The Citizen of Nature
W. Benbow, 1824 - London (England) - 238 pages
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acquired action animal appearance assert become begin belief blood body cause certainly civil clothing common conscience consequence consider continued course difference draw drawn earth effects emotion enjoyment equality evil existence eyes fact fear feeling followed force founded fresh give given hand happiness head hear heart hold hope human idea ignorance instance interest knowledge labour land latter laws less live look mean mental mind mode Nature necessity never objects observe once opinion particular pass perhaps period persons position possession possible present principles produced proof question reason receive reflection rest result seemed seen sense side society soon sort sounds speak sure surface tell term things thou thought tion true truth turn universal virtue wish
Page 160 - The man who resolutely divesting himself of habit and prejudice, of the false impressions imbibed from early childhood, resolves to know Truth, if haply she may be found, is sure to be assailed, threatened, mimicked, and insulted, with abuse the most pitiful and inane, with derision the most paltry, stupid, and futile, wholly unworthy of the exaltation to which human attainmentboasts to have arrived. 'His honesty is decried as presumption, his avowal of naked truth as sedition; his exposure of existing...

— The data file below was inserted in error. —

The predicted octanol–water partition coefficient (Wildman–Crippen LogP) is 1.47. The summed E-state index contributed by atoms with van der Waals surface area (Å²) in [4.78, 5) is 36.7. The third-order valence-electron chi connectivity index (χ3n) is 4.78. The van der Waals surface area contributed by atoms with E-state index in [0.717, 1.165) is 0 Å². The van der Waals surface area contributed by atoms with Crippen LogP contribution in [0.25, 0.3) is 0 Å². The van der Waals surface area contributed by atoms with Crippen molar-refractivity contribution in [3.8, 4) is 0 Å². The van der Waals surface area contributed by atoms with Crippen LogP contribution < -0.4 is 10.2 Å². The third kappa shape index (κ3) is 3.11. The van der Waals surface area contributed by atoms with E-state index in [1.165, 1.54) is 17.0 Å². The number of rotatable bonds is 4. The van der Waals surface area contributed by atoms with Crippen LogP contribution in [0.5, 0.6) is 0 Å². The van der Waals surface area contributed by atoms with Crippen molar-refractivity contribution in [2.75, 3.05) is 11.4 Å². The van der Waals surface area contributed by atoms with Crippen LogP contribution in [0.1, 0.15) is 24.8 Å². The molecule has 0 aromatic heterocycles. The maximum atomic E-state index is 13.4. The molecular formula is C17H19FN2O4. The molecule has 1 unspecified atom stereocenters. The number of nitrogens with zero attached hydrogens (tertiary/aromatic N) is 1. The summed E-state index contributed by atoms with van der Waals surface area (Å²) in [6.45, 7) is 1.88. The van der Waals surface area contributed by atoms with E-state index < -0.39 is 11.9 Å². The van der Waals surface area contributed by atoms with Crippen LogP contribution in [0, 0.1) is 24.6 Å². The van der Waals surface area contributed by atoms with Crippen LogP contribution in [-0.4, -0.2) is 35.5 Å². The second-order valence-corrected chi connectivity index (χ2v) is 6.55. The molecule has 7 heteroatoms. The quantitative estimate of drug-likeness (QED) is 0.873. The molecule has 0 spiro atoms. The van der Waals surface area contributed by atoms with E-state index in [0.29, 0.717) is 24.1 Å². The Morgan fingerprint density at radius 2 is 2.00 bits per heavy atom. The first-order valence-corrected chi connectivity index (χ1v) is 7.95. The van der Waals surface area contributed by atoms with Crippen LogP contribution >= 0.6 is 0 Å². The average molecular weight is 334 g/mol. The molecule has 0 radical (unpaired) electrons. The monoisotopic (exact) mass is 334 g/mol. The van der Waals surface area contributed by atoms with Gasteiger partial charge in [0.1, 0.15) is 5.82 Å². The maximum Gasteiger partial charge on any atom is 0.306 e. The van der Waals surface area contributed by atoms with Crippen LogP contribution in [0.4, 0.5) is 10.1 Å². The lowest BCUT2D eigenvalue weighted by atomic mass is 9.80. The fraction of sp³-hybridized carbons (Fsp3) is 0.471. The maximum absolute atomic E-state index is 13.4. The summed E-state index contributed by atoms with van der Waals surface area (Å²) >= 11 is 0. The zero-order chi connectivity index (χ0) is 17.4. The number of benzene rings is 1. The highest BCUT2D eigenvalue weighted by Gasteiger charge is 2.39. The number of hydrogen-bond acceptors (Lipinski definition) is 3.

Page 162 - Necker,'that reason suits neither you or me: Sully did not go to mass, and Sully was of the council.' ' Maurepas, in this answer, only caught at the ridicule of...